Aryeh Siegel ● The Times of Israel blog
“The priests must not become spiritually unclean by contact with a dead person” [Leviticus 21:1]
Wash your hands! That is the commandment of the Corona era.
In the Middle Ages a person could go half his or her life without ever washing hands. But Jews washed their hands each day after awakening and whenever they ate bread. The most fatal pandemic in recorded history was the Black Death in the 14th century. At that time, fewer Jews died than their Christian neighbors. This has been partly attributed to Jewish ritual hand-washing. (See https://www.jewishhistory.org/the-black-death.)
Of course, Jews in the Middle Ages washed their hands not because of sanitary reasons. They did so out of a commitment to halachic tradition. Was it “good luck” that this saved them from disease? Or is there some providential or mystical connection? I don’t know. But the Kabbalah does reveal a hidden meaning of ritual hand-washing. And our worldwide Corona condition could well benefit from the spiritual healing invoked by its esoteric intention.
The blessing for hand-washing is peculiar. We bless God for instructing us “on the lifting up of hands.” Why “lifting up”? The instruction is to wash our hands. What does it mean to “lift up hands”?
When do we lift up our hands? When we surrender. When we give a blessing. Rabbi Avraham Mordechai Gottlieb* explains that in the Kabbalah the hand is considered to be the archetypal vessel. Hands are used for taking and receiving. When we surrender, we promise not to take. When we place our hands on another’s head in blessing, we ask that he or she be the receiver.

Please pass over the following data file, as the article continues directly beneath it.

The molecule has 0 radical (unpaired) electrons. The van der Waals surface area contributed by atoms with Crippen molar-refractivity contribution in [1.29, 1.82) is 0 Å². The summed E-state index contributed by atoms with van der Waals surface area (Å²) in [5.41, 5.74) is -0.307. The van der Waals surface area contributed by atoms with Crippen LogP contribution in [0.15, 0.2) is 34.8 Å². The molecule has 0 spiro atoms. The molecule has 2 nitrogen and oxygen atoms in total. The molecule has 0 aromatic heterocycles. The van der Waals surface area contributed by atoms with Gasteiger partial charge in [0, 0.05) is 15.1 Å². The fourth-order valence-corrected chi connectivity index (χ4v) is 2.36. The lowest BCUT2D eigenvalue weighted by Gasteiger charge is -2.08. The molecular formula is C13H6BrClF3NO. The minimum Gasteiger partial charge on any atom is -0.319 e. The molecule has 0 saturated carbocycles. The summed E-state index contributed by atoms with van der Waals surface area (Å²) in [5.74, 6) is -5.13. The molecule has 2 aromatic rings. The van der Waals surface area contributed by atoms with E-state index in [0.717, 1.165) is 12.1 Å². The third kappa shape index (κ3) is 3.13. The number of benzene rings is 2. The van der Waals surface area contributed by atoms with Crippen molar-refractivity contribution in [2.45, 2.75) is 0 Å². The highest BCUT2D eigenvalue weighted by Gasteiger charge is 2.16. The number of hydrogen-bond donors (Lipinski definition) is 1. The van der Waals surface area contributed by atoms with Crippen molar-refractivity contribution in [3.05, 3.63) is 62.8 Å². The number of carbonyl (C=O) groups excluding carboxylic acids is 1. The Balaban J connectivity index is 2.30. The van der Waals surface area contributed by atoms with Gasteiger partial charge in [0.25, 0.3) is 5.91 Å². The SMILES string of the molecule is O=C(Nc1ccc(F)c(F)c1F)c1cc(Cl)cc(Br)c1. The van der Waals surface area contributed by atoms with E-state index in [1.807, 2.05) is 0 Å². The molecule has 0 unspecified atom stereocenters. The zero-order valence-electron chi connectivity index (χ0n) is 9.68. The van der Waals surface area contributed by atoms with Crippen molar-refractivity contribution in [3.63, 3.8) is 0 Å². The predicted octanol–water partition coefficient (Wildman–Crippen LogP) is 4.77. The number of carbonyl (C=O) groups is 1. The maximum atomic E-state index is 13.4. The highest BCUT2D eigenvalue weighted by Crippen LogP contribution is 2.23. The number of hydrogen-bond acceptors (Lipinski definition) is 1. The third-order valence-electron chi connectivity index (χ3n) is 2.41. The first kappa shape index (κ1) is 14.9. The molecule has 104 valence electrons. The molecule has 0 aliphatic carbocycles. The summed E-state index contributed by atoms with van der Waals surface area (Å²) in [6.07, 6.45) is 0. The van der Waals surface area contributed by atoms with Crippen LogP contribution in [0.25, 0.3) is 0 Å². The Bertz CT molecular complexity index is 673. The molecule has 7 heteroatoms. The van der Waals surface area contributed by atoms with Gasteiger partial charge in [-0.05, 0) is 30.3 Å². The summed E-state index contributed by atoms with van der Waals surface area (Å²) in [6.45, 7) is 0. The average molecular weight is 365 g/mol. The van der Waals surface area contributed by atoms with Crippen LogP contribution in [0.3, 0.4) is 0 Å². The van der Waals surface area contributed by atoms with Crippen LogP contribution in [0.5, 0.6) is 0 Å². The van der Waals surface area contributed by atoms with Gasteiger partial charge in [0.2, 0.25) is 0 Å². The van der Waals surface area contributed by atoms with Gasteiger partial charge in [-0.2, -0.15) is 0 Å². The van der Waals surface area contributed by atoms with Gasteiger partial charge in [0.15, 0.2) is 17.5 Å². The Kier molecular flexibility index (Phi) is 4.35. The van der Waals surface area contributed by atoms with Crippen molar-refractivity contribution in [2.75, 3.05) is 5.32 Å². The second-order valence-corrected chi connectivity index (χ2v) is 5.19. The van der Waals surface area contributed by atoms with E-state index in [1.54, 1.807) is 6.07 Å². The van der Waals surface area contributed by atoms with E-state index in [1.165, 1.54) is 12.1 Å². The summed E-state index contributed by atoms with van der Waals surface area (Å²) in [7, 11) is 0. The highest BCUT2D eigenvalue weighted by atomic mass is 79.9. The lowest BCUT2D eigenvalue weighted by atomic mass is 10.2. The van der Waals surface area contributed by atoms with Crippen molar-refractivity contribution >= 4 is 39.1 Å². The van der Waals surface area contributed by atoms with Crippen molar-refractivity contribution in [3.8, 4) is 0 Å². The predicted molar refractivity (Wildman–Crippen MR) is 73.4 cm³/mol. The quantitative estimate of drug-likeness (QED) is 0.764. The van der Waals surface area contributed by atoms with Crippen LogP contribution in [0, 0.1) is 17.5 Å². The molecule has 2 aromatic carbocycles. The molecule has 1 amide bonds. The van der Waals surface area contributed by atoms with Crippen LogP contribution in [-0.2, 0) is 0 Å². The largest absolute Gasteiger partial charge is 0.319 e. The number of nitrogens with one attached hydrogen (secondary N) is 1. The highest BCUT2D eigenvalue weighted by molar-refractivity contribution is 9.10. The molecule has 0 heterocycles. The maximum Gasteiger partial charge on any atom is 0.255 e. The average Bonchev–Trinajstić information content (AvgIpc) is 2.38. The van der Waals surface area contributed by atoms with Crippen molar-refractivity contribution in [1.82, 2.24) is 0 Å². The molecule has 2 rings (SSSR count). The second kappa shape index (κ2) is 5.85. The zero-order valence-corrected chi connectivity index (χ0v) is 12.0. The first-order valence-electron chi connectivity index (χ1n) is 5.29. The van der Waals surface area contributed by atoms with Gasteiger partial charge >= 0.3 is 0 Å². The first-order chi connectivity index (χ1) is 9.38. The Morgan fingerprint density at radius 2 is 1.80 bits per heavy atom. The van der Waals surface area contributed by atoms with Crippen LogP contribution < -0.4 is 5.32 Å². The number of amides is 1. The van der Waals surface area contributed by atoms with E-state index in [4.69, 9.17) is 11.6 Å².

So when we wash our hands, we “lift up” our desire to receive. We raise it spiritually. According to Rabbi Yehuda Ashlag (Baal Hasulam)*, this is the essential teaching of Judaism. All of the Torah and the mitzvot – every word and every detail – come to teach us to dedicate ourselves to giving. Our intention in receiving is only to pass it on somehow. With this intention, a Jew is instructed to start each day. And before we receive strength from eating bread, we bring to mind our intention to use that strength to give and not to take.
But wait. Doesn’t the ritual washing have something to do with tumah – spiritual uncleanliness? Yes, precisely. The Kabbalah views tumah as an expression of selfish desire to receive. This is the cause of all our pain. This is the spiritual state we want to avoid – both individually and societally.
Our pure soul is like a priest within us that wants only to serve God. It calls to us to imitate the divine character of giving selflessly. But this soul can be “dirtied” when we succumb to our selfish desire to receive. We must preserve its purity by refusing to make contact with selfishness. For selfishness is spiritual death. This is the inner meaning of the above verse from this week’s Torah portion: The priests must not become spiritually unclean by contact with a dead person.
So let’s wash our hands of hoarding and hate. Let’s wash our hands of divisiveness and cut-throat competition. The Corona commandment is to give a little more and take a lot less.
*Rabbi Yehuda Ashlag (Baal Hasulam) is the greatest modern explicator of the Kabbalah. Some of his essays are translated to English in: “Giving – The Essential Teaching of the Kabbalah”. This book also contains a new commentary by Rabbi Avraham Mordechai Gottlieb, who is a disciple of the son of Baal Hasulam. His classes in Hebrew can be watched on the youtube channel ברכת שלום.